Don’t we know that it’s limited? At first glance it almost seems selfish to request large amounts of money, as it ostensibly comes directly from other societies. If I take X more amount of money, then you get X less amount of money. A closer look, however, reveals that it might actually be rational for student societies to suck their sources of money dry. We approximate a situation more commonly encountered in government and environmental policy known as the “tragedy of the commons”.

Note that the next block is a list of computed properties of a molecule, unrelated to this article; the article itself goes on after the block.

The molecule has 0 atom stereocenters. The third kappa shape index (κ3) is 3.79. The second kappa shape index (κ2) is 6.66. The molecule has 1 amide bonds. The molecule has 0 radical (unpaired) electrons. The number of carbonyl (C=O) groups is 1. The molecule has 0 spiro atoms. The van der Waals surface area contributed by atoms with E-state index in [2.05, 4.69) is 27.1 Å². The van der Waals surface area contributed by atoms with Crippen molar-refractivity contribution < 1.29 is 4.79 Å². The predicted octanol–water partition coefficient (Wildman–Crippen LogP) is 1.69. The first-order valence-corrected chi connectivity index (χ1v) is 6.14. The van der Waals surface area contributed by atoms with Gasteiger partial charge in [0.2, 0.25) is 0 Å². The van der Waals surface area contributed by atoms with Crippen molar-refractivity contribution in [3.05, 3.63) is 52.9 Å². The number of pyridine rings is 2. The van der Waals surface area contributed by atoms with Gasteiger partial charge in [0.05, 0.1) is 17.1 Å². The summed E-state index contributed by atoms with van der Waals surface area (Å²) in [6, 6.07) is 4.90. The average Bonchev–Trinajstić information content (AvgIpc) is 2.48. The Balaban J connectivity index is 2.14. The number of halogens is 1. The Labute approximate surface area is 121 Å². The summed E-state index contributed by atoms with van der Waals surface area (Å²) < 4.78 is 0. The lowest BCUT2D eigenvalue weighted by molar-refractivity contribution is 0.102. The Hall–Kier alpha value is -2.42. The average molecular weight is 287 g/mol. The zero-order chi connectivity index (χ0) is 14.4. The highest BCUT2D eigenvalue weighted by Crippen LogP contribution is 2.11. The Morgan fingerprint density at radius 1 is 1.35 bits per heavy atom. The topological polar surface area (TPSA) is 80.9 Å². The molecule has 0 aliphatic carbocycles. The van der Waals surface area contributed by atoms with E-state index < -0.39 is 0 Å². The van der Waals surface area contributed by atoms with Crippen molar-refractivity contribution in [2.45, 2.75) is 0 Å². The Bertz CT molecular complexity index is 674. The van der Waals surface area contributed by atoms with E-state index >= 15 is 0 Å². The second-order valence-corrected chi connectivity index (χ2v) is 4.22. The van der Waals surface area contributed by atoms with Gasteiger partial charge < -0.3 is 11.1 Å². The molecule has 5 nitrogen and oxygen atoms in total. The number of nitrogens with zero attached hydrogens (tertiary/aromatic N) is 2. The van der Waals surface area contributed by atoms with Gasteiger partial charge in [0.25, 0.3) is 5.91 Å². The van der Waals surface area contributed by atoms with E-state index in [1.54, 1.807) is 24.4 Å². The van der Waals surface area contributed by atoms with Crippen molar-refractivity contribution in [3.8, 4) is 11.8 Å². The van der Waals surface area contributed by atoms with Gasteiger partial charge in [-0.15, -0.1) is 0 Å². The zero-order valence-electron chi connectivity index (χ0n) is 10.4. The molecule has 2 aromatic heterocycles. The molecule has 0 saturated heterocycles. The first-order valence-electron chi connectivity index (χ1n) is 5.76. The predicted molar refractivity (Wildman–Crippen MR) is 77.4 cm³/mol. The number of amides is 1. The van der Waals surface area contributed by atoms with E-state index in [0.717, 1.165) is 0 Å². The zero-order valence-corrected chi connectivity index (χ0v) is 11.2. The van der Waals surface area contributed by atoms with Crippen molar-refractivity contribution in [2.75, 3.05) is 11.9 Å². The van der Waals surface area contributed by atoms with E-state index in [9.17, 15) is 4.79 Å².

What is the Tragedy? Just as in the case with the YC Student Council, it is where there exists a large, “non-privately owned” pool of resources and private individuals who wish to use it. Imagine a factory polluting the environment. The atmosphere, with its clean air, is a large non-private resource that we all use free of charge. As a result of the atmosphere’s enormity, however, the individual factory that pollutes acts not only within moral bounds, but in accordance with ration as well. Even if it dumped large amounts of smog into the air it couldn’t by itself make a dent in the health of the regional environment. Indeed, the negative cost of an individual factory’s pollution spreads out over the entire environment and is, therefore, for all intents and purposes, insignificant. Yet the benefit derived from running the factory can be enormous and will be concentrated on the factory. Thus, the factory reasons, it makes sense to keep operating. The benefit is high and the cost negligible.